They support reconstruction efforts of a school and a church after devastating fire.
Every other year, students at the Collegedale Academy (CA) high school in Collegedale, Tennessee, United States, are given the opportunity to serve others outside their community. CA’s guidance counselor, David Djernes, and IT director Michael Peel plan the mission trips. “Their passion and expertise in providing a meaningful mission trip for our students is excellent,” CA’s high school chaplain, Chris Massengill, said.
For 2022, Djernes and Peel had originally planned to take a group of students to Siem Reap, Cambodia, to assist the Butterfly Paradise school and orphanage, the location of CA’s previous mission trip. Once COVID-19 intruded, however, Djernes and Peel had to change plans and chose a new location: a tiny cay off the coast of Guanaja, Honduras, known as Bonacca.
In October 2021, the cay experienced a fire that wiped out nearly one-third of its buildings. The local Seventh-day Adventist school burned down, as well as parts of the English-speaking Seventh-day Adventist church. The Adventist community there needed assistance rebuilding their facilities, and Djernes and Peel volunteered the CA team.
After the CA students’ arrival earlier in 2022, the team discovered that the church’s work crew was behind schedule in getting the foundation and floor poured for the new school. Because of this, other projects were identified for the volunteers while work continued on preparing the foundation. During the day, the students shoveled gravel, painted the outside walls of the church, and tied rebar for the foundation of the school, among other tasks.
During their time on the island, the students of CA were able to meet many new people and experience the Guanaja community culture. “After a few days working, a group of local kids began hanging around the worksite and mingling with the students,” participants said. “Many of them even offered to help with the work, and they shared laughs with the CA students.”
After days of hard work, students attended church on Saturday (Sabbath) and participated in the local church service. Ron Smith, pastor of McDonald Road Adventist Church, one of eight constituent churches of CA, presented the sermon. After lunch, the team went on a hike on Guanaja and made more friends along the way. Once the group arrived at their destination, a secluded beach, they joined in a couple of games together and a sunset worship. After a brief boat ride, the students were back on Bonacca, participating in evening group activities provided by the church members.
To end their trip, CA students took a 15-minute boat ride to a private island called Graham’s Place. They spent the day on the island, lounging about and enjoying the warm sun.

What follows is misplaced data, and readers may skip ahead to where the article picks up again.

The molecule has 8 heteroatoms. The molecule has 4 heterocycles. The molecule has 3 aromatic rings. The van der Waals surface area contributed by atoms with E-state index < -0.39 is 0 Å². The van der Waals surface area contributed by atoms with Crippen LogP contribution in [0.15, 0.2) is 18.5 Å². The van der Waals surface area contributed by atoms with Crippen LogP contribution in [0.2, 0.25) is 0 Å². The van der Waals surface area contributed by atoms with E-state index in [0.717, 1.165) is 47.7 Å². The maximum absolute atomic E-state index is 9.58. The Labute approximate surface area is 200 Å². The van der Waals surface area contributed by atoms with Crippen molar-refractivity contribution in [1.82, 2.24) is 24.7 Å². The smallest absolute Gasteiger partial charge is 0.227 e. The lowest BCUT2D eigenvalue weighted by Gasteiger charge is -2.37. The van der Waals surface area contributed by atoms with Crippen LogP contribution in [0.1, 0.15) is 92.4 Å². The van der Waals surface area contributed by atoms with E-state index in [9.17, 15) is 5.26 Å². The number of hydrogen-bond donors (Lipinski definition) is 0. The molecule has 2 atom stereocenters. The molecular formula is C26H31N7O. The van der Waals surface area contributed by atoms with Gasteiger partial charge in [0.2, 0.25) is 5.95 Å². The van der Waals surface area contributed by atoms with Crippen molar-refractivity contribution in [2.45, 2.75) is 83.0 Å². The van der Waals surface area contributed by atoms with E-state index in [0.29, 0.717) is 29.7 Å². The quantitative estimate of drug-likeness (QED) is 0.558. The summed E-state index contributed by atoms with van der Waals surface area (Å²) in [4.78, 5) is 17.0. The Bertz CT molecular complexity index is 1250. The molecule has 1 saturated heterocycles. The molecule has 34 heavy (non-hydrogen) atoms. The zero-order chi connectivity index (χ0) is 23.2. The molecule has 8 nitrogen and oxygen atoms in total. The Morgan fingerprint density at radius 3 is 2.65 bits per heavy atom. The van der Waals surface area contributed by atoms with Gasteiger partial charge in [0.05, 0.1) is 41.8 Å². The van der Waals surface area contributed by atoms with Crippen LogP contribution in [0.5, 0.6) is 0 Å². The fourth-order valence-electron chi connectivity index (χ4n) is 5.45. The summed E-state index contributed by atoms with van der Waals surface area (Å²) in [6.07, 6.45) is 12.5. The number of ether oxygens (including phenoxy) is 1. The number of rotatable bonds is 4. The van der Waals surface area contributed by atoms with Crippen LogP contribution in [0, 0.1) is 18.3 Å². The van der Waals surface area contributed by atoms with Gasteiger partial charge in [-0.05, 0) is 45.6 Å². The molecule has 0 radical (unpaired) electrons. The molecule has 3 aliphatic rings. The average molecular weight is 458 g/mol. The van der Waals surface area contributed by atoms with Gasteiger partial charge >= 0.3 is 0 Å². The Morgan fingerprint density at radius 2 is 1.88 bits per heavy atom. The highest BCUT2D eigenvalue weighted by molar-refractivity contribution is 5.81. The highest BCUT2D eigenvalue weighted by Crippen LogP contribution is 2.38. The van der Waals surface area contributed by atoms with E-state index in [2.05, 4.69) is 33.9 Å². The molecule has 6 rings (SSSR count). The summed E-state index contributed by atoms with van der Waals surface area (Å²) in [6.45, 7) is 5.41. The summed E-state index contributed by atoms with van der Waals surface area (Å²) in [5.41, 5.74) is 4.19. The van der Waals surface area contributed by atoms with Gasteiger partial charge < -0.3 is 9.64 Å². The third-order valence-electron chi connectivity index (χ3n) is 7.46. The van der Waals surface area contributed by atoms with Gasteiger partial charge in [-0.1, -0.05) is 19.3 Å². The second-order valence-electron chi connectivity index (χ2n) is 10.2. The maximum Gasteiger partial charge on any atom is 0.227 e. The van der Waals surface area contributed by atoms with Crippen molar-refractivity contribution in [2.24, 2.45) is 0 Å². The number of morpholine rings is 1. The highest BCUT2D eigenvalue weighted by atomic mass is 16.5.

Participants described the trip as a huge success. “The group worked to ensure that the community of Bonacca would soon have a school again,” one of them explained. “CA students knew that they would always remember their time in the Caribbean helping the church and school, in addition to making memories that would last a lifetime.”
CA leaders explained that trips such as the one to Bonacca, which are designed to serve others, enlist the support of many people. “CA students wrote letters to raise money for their experience and for the project, and organizations in the area also supported the rebuilding project,” they said.
“Mission trips are a blessing to all who are involved,” Peel added. “[This includes] participants who travel to do the project, the hosts for the trip, and those who support the work that is being done through financial means.”
Since returning from the trip, the school’s leadership has found ways to continue the relationship between CA and the church, school, and community of Bonacca. In addition to a multiyear plan for the high school students to return annually to help with the needs in Bonacca and surrounding area, primary school students will also have opportunities to serve. “It’s our intention for Collegedale Academy to continue a close relationship with them and to be a sister school,” CA’s primary school chaplain, Tabor Nudd, said. “Our plan is for our [primary school] students to help from afar with various forms of support, including pen pals, online student interaction, teacher collaboration, and local fundraising for several projects to help their school.”
CA leaders said the school feels blessed by this and other opportunities to have a schoolwide effort to serve. “The prospect of the long-term helping, relationships, and connections is exciting!” they said.
The original version of this story was posted by Southern Tidings.